Bunnie Huang's seminal book "Hacking the Xbox" is now a free PDF, released thus by the author in honor of Aaron Swartz. "Hacking the Xbox" is the "Our Bodies, Our Selves" of reverse engineering -- a brilliant and accessible text setting out the case for and the practicalities of reverse engineering and taking control of your devices.

I agreed to release this book for free in part because Aaron’s treatment by MIT is not unfamiliar to me. In this book, you will find the story of when I was an MIT graduate student, extracting security keys from the original Microsoft Xbox. You’ll also read about the crushing disappointment of receiving a letter from MIT legal repudiating any association with my work, effectively leaving me on my own to face Microsoft.

The difference was that the faculty of my lab, the AI laboratory, were outraged by this treatment. They openly defied MIT legal and vowed to publish my work as an official “AI Lab Memo,” thereby granting me greater negotiating leverage with Microsoft. Microsoft, mindful of the potential backlash from the court of public opinion over suing a legitimate academic researcher, came to a civil understanding with me over the issue.

It saddens me that America’s so-called government for the people, by the people, and of the people has less compassion and enlightenment toward their fellow man than a corporation. Having been a party to subsequent legal bullying by other entities, I am all too familiar with how ugly and gut-wrenching a high-stakes lawsuit can be. Fortunately, the stakes in my cases were not as high, nor were my adversaries as formidable as Aaron’s, or I too might have succumbed to hopelessness and fear. A few years ago, I started rebuilding my life overseas, and I find a quantum of solace in the thought that my residence abroad makes it a little more difficult to be served.

While the US legal system strives for justice, the rules of the system create an asymmetric war that favors those with resources. By and far one of the most effective methods to force a conclusion, right or wrong, against a small player is to simply bleed them of resources and the will to fight through pre-trial antics. Your entire life feels like it is under an electron microscope, with every tiny blemish magnified into a pitched battle of motions, countermotions, discovery, subpoenas, and affidavits, and each action heaping tens of thousands of dollars onto your legal bill. Your friends, co-workers, employers, and family are drawn into this circus of humiliation as witnesses. Worse, you’re counseled not to speak candidly to anyone, lest they be summoned as a witness against you. Isolated and afraid, it eventually makes more sense to roll over and settle than to take the risk of losing on a technicality versus a better-funded adversary, regardless of the justice.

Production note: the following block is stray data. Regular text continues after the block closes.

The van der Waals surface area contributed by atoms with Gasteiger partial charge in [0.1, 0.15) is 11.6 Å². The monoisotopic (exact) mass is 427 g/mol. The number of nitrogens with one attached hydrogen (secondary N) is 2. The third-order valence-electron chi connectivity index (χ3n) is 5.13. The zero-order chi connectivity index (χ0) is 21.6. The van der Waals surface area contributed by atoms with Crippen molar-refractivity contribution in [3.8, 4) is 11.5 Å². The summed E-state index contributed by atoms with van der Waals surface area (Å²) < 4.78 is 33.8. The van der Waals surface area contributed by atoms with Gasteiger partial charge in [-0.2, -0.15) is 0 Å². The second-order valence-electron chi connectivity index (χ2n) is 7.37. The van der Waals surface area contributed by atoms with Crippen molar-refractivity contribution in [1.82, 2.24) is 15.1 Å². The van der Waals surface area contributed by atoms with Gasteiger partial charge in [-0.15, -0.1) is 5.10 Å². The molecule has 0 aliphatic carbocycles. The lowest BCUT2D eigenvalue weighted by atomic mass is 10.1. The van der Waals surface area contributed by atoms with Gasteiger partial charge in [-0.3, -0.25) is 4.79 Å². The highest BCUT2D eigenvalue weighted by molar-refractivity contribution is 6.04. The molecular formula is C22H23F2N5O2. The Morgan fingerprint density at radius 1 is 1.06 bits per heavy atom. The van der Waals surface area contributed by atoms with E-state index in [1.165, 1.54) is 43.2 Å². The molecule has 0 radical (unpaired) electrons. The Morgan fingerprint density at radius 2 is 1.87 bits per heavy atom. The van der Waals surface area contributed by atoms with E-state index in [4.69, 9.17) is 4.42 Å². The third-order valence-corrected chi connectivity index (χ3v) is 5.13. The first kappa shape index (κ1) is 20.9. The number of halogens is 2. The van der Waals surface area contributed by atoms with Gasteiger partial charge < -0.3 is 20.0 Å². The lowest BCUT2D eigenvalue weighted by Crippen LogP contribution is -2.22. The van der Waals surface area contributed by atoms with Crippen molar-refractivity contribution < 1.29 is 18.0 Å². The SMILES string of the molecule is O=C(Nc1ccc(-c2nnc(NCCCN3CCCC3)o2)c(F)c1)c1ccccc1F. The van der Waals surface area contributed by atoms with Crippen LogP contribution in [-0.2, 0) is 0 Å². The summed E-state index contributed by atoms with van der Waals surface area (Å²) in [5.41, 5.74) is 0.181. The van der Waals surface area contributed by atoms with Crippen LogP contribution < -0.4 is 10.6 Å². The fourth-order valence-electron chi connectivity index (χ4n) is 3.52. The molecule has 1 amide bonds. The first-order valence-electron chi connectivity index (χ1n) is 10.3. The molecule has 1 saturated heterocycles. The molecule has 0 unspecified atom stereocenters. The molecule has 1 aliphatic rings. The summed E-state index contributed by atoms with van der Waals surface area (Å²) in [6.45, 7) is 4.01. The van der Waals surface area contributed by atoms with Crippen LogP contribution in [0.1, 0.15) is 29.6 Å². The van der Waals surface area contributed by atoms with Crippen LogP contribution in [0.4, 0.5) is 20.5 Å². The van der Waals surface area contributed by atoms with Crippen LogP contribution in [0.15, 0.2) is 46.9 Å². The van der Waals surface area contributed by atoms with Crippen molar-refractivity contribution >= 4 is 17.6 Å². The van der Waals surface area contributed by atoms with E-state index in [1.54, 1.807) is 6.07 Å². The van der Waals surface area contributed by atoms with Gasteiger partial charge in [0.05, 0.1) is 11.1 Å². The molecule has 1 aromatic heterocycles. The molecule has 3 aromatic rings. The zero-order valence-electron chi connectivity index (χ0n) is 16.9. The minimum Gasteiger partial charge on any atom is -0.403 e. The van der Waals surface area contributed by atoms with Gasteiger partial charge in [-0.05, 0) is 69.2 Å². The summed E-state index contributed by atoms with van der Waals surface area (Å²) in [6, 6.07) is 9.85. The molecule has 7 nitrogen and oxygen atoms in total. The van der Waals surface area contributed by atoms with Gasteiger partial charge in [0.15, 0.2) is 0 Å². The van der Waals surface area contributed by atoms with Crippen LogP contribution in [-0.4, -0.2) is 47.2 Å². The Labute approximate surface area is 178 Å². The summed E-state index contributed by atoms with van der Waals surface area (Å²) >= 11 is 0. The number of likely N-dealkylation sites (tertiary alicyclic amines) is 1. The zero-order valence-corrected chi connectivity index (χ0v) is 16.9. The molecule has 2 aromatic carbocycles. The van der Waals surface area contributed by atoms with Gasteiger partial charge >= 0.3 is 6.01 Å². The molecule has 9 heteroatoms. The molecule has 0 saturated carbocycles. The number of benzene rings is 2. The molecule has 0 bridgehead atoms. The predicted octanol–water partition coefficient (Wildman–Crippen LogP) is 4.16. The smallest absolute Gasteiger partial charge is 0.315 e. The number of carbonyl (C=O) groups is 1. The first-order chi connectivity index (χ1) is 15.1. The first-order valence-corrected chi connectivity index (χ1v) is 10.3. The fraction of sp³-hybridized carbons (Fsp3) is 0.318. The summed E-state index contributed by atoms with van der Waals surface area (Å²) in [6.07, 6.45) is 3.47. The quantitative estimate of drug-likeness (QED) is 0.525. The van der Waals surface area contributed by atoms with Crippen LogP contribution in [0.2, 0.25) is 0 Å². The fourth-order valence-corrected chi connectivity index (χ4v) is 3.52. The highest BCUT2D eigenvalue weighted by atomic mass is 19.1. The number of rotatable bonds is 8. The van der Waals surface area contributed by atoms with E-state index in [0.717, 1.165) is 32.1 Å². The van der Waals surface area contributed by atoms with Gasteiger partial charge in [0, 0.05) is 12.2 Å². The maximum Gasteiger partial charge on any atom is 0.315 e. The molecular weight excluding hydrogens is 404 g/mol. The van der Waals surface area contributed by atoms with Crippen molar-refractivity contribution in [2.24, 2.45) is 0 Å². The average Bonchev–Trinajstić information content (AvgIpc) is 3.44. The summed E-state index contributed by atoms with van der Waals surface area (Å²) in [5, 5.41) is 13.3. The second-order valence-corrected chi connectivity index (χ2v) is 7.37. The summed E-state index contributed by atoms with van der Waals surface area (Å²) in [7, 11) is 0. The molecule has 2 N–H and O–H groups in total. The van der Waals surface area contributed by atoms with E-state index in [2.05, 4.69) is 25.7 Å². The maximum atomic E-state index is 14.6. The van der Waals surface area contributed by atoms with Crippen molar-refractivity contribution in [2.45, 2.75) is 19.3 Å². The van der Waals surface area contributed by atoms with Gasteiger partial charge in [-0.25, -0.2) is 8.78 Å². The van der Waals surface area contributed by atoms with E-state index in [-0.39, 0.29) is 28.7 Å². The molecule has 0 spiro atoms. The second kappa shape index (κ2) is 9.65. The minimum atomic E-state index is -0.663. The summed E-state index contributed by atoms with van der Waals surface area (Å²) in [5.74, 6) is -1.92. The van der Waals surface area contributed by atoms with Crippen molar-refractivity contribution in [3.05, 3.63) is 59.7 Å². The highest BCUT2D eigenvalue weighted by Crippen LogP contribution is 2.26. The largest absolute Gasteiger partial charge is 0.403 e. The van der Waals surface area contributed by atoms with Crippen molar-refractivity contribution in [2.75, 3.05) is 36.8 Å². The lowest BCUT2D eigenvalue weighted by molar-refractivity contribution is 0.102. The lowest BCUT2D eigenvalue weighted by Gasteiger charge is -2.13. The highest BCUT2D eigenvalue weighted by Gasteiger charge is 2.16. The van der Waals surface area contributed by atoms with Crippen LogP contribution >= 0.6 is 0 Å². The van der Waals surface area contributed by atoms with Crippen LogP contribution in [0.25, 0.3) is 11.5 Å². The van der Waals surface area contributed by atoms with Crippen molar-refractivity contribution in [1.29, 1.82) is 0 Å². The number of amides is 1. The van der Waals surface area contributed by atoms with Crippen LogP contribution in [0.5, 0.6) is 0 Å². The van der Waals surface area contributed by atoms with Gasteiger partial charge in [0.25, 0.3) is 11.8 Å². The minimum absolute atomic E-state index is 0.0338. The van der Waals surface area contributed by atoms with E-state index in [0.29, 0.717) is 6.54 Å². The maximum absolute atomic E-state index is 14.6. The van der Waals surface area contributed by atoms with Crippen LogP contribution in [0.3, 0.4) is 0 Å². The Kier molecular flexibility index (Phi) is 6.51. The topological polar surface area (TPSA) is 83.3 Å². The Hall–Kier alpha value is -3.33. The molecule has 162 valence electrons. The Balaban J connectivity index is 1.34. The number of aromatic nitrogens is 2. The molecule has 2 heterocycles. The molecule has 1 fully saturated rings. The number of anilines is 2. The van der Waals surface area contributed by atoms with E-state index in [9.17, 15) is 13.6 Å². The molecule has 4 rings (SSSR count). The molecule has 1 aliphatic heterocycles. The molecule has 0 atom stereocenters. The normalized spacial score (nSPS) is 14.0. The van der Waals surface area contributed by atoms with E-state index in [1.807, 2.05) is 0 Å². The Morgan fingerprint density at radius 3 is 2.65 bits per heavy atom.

An open letter from bunnie, author of Hacking the Xbox

White House weighs in on right to unlock your phone

Eric sez, "The Library of Congress recently withdrew the cell phone unlocking exception to the DMCA. In response, a 'We the People' petition was created to ask the White House to weigh in and push to overturn the LoC's decision. Less than two weeks after the petition period closed, White House advisor R. David Edelman has now issued an official response pledging support for the freedom to unlock not only mobile phones, but also tablets. White House advisor R. David Edelman has now issued an official response pledging support for the freedom to unlock not only mobile phones, but also tablets." Cory

Why you can go to jail for 5 years for unlocking your cellphone

Nick Gillespie of Reason says: "We have an interview with Derek Khanna, the guy who got bounced from the Republican Study Committee last fall for publishing (with full approval by his boss) a memo critical of current copyright law and one of the folks pushing a White House petition to allow users to legally unlock their cell phones."

"Who owns your phone at the end of the day?" asks Derek Khanna, a visiting fellow at Yale Law and former staff member at the Republican Study Committee.

Last fall, Khanna earned notoriety - and a pink slip - for a public memo urging GOP members of Congress to rethink their stance on copyright law.

More recently, in a column for The Atlantic, Khanna blasted a new ruling that criminalizes the unlocking of cellphones under the Digital Millenium Copyright Act (DMCA). Unlocking the phone simply means that a person could use a phone designed for one carrier on another carrier, assuming they had switched his plan. In addition to civil penalties, breaking this law could land you in prison for up to five years and force you to pay a fine of up to $500,000.

"In 1998 a poorly written statute, the DMCA, was passed and it prohibited a wide swath of commonly used technology in the name of defending copyright," Khanna explains. "If this is allowed to stand, then the answer is you don't own your phone."

A White House petition to change the law recently reached the 100,000 signature threshold, which means the Obama administration will have to give an opinion on the matter.